[Emma E]   So silver linings here, in terms of getting outside getting into the garden. In terms of, you know, New Hampshire, if if somebody wanted to see a more historically accurate Victory Garden in action, you know, is there any place you can go?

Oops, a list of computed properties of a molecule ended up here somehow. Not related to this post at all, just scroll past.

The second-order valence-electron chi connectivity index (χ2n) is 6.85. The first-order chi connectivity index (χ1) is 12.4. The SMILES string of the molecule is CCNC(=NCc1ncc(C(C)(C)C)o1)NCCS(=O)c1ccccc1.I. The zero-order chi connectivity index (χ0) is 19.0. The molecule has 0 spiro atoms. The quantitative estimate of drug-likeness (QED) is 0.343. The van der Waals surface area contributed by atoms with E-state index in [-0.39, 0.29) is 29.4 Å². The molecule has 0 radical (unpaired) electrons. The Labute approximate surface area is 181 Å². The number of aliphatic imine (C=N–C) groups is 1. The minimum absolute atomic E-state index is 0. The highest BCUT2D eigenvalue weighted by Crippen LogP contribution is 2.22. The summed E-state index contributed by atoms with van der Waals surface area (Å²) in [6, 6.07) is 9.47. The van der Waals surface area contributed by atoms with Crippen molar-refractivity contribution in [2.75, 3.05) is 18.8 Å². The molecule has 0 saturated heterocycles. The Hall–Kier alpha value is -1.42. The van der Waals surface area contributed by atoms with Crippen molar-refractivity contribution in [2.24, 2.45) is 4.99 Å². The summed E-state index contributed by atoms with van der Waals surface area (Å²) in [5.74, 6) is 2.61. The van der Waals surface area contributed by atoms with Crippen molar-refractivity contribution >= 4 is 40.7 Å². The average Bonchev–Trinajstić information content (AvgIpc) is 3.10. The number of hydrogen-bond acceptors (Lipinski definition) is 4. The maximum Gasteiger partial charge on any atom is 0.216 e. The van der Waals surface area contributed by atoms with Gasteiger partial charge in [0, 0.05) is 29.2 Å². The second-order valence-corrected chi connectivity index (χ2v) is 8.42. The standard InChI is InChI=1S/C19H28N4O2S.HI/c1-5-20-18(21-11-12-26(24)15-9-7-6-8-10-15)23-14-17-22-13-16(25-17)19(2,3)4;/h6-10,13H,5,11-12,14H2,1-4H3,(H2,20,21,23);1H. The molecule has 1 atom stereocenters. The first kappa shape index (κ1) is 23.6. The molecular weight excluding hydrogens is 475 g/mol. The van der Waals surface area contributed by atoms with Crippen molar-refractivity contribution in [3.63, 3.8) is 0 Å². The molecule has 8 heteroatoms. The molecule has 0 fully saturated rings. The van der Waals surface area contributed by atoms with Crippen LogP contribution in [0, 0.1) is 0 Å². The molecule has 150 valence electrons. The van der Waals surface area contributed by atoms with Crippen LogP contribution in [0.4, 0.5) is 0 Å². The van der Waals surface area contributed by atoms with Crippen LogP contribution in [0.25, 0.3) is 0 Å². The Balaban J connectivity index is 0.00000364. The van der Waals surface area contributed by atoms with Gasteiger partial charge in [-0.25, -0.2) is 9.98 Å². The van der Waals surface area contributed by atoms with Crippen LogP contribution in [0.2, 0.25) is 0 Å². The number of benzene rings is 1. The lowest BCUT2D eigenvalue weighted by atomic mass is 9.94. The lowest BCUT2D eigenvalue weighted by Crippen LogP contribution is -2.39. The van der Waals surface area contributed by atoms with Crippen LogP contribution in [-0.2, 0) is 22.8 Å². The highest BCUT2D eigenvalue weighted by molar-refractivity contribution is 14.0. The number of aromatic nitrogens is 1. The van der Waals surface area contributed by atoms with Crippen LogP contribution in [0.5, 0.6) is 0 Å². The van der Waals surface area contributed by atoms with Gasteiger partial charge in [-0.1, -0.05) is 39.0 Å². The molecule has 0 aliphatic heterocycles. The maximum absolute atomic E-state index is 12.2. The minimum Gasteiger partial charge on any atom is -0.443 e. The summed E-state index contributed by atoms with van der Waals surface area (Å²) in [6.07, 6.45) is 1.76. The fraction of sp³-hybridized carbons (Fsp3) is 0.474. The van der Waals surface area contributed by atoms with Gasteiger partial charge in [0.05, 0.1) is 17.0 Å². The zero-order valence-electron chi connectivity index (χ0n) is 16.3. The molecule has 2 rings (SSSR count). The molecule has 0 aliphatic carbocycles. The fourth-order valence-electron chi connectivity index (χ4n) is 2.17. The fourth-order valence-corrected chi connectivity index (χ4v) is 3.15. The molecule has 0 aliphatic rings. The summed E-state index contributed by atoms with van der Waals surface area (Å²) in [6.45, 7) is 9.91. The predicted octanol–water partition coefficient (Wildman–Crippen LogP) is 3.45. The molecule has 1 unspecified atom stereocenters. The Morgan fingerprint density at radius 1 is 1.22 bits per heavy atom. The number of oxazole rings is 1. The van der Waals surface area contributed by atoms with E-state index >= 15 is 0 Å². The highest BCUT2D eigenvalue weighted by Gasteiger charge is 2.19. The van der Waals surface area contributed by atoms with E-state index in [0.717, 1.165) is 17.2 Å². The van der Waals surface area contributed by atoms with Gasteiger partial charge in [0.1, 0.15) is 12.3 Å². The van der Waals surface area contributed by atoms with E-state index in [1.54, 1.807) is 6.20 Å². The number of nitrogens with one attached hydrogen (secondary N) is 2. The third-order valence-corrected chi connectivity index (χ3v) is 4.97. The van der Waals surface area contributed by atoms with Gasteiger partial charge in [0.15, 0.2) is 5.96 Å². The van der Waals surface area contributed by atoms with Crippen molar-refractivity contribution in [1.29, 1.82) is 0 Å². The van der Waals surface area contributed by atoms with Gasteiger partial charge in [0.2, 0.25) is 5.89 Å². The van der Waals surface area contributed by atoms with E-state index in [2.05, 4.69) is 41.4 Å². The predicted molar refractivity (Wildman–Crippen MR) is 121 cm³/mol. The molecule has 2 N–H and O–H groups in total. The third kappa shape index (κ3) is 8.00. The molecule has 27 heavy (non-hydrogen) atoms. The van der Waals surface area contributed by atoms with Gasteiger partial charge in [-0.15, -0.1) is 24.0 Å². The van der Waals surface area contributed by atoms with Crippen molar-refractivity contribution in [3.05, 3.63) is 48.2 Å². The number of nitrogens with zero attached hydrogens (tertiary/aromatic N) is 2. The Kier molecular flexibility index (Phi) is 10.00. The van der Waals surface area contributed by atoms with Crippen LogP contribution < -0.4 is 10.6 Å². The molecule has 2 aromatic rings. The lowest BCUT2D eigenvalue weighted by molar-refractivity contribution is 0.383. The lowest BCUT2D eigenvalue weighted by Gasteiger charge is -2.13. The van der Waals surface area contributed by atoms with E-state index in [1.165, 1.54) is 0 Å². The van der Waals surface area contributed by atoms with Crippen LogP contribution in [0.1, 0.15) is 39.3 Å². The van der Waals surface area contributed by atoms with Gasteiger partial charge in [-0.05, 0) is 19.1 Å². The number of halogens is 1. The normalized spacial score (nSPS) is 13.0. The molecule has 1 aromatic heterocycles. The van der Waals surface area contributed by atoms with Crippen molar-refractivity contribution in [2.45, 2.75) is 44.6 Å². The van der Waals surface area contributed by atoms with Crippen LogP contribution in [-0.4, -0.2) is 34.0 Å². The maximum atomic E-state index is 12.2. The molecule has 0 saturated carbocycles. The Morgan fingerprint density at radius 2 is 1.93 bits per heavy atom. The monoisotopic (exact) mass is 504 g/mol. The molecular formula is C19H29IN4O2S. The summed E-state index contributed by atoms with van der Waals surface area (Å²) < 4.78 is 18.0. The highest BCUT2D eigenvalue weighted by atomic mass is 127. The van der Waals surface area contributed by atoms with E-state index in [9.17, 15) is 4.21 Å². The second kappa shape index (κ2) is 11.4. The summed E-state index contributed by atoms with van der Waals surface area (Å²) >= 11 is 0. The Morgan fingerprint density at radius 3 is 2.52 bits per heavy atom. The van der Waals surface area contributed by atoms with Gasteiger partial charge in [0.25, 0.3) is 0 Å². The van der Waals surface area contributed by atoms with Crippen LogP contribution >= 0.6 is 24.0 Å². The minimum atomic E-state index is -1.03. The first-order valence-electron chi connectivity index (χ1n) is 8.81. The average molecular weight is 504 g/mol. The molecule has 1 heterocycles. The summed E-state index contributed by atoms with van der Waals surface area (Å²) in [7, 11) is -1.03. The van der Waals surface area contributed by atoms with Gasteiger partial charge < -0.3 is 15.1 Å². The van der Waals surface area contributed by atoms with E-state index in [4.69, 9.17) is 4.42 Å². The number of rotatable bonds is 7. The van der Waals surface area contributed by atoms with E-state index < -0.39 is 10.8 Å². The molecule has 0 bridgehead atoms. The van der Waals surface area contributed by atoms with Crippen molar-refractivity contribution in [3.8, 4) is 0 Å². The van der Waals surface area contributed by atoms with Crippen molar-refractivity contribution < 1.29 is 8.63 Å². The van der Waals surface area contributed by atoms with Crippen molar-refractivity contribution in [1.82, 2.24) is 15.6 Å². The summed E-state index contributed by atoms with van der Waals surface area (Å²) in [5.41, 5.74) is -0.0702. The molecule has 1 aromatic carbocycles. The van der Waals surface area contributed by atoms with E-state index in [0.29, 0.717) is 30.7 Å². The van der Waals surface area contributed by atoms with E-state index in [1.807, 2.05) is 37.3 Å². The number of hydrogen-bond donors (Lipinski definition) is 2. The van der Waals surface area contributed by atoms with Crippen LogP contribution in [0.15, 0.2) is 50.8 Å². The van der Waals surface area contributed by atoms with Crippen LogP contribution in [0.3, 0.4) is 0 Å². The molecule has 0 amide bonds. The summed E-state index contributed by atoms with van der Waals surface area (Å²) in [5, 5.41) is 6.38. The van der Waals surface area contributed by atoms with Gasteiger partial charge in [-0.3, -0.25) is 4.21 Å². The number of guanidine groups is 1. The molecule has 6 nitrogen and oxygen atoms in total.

[Nate B] I know of a couple, and folks listening might know of others. One is at the Wright Museum of world war two in Wolfeboro New Hampshire in the Lakes region, which is maintained by Master Gardener volunteer Kristen Kaiser. So typically, they actually partner with Spider Web Farm to start seedlings in their greenhouse, they weren't able to do that this year, because of COVID. So the varieties, you know, that they were doing were, were limited this year. But that's a really cool partnership they have in general. And, you know, talking to Kristen, she said, you know, she kind of estimated 60% of the visitors she spoke with from behind their seven foot tall deer fencing, were new to gardening, but trying to grow something now. And you know, often combined again, with homeschooling in the time of the pandemic, as well as an increased interest in canning. And, you know, we heard, you know, stories of people, you know, not being able to find things like canning lids, and everything because when you start gardening, you realize, you know, if you kind of get it right, all of a sudden you have way more produce than you can eat or even give away, so it kind of naturally leads to an interest in food preservation and canning.